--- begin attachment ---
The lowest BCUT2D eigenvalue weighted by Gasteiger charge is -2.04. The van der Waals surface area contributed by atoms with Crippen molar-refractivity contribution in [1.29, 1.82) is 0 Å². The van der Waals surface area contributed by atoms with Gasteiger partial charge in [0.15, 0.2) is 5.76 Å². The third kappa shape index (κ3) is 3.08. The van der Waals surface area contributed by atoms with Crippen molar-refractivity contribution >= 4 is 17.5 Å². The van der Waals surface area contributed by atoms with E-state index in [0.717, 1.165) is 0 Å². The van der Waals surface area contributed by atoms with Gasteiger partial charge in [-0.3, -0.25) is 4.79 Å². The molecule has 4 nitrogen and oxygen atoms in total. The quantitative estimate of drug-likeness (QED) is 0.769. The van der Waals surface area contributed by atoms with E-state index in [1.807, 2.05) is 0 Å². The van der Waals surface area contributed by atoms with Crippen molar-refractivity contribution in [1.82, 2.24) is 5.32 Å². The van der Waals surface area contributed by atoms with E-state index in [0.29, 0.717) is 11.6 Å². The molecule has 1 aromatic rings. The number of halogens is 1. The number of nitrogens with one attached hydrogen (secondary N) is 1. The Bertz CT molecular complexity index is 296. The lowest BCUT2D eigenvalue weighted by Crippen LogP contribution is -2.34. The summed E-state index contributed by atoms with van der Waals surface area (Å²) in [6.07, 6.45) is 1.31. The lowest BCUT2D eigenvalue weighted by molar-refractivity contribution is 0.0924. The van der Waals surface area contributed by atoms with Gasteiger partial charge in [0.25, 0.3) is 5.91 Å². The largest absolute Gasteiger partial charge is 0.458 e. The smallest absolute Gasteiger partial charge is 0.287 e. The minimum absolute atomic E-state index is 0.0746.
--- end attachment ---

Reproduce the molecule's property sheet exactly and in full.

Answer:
The lowest BCUT2D eigenvalue weighted by Gasteiger charge is -2.04. The van der Waals surface area contributed by atoms with Crippen molar-refractivity contribution in [1.29, 1.82) is 0 Å². The van der Waals surface area contributed by atoms with Gasteiger partial charge in [0.15, 0.2) is 5.76 Å². The third kappa shape index (κ3) is 3.08. The van der Waals surface area contributed by atoms with Crippen molar-refractivity contribution >= 4 is 17.5 Å². The van der Waals surface area contributed by atoms with E-state index in [0.717, 1.165) is 0 Å². The van der Waals surface area contributed by atoms with Gasteiger partial charge in [-0.3, -0.25) is 4.79 Å². The molecule has 4 nitrogen and oxygen atoms in total. The quantitative estimate of drug-likeness (QED) is 0.769. The van der Waals surface area contributed by atoms with E-state index in [1.807, 2.05) is 0 Å². The van der Waals surface area contributed by atoms with Crippen molar-refractivity contribution in [1.82, 2.24) is 5.32 Å². The van der Waals surface area contributed by atoms with E-state index in [0.29, 0.717) is 11.6 Å². The molecule has 1 aromatic rings. The number of halogens is 1. The number of nitrogens with one attached hydrogen (secondary N) is 1. The Bertz CT molecular complexity index is 296. The lowest BCUT2D eigenvalue weighted by Crippen LogP contribution is -2.34. The summed E-state index contributed by atoms with van der Waals surface area (Å²) in [6.07, 6.45) is 1.31. The lowest BCUT2D eigenvalue weighted by molar-refractivity contribution is 0.0924. The van der Waals surface area contributed by atoms with Gasteiger partial charge in [0.25, 0.3) is 5.91 Å². The largest absolute Gasteiger partial charge is 0.458 e. The smallest absolute Gasteiger partial charge is 0.287 e. The minimum absolute atomic E-state index is 0.0746.